The new transcriptomic mUC subtyping system incorporated five transcriptomic subtypes. Each subtype had unique genomic and transcriptomic features. No neuroendrocrine-like (NE-like) subtype was identified in mUC even though it is known to be the most aggressive subtype of MIBC. The non-specified mUC subtype was enriched for patients previously treated with chemotherapy, and therefore it may represent a treatment resistance subtype. A similar subtype was not present in the consensus subtype system of primary MIBC as only chemotherapy naïve patients were considered. Although tumours with a luminal phenotype were present in MIBC and mUC, the specific luminal subtypes show distinct features in both diseases. The basal/squamous subtype had similar character-istics in both mUC and primary MIBC. This similarity also manifests in a poor prognosis for the consensus basal/squamous MIBC subtype and in a poor response to treatment in the basal/squamous mUC subtype [4,9].

Molecular subtypes and clinical implications

The genomic subtypes might be considered to select mUC patients for treatment. Patients with tumours of GenS1 could benefit from current available treatment options, whereas alternative treatments can be explored for other genomic subtypes. For example, the GenS2 subtype was enriched for tumours with homologous recombination deficiency and could potentially be a target for treatment with poly-ADP ribose polymerase inhibitors and/or double-stranded DNA break-inducing chemotherapy [4].

The development of the transcriptomic subtype systems revealed potential therapeutic strategies per subtype (Fig. 3). In both mUC and MIBC, the basal/squamous subtype could be sensitive to immune checkpoint inhibition as immune checkpoint markers were highly expressed. For other transcriptomic subtypes, therapeutic options might vary for mUC and for MIBC.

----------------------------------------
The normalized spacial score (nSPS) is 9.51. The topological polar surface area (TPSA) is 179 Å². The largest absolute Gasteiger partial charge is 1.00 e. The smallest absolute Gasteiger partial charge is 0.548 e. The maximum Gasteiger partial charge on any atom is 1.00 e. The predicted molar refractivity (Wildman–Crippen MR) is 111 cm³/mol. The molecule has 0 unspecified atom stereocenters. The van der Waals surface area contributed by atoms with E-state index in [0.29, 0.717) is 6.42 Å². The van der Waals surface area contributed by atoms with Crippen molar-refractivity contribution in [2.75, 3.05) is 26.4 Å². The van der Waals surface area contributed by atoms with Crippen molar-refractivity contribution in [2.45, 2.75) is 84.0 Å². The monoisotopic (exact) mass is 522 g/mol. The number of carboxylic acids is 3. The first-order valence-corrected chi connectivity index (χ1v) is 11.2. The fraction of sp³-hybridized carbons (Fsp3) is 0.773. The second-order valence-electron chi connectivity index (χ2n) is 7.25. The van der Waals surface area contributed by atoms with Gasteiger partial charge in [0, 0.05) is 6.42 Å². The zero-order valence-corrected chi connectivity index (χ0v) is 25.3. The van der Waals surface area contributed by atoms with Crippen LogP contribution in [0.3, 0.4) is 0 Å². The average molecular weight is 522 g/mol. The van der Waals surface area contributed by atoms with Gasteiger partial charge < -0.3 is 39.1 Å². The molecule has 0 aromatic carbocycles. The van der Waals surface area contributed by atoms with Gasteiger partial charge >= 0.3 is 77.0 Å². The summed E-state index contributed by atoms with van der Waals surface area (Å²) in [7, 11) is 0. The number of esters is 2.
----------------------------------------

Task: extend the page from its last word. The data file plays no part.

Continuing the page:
Future perspectives

Molecular subtyping of urothelial carcinoma revealed extensive heterogeneity of this disease in the metastatic setting. Specifically, the transcriptomic subtypes showed distinct characteristics that might guide targeted therapy. These subtypes, however, have to be validated in other independent cohorts with the aim of developing a consensus classification system for mUC. It is also essential to clarify if selecting patients for treatment based on molecular subtypes results in a better outcome for patients with mUC. A recent study, the COXEN trial, that aimed to prospectively validate a predictive transcriptomic-based biomarker in 167 patients with primary MIBC was conducted [11]. However, the trial did not meet its primary endpoint, which was to predict pathological response to neo-adjuvant chemotherapy. This study demonstrated the challenges ahead for the clinical implementation of transcriptomic subtyping platforms. These challenges will only be bigger in the metastatic setting because the majority of mUC patients received several lines of (systemic) treatment before diagnosis with metastatic disease. It is unclear how treatment could influence the transcriptomic profile of a tumour, although evidence suggests that therapeutic pressure may induce a dramatic change in the identity of a tumour through a phenotype-switching event [12]. Thus, treatment history would be a key variable to consider in patients with mUC to further refine the transcriptomic subtypes of mUC.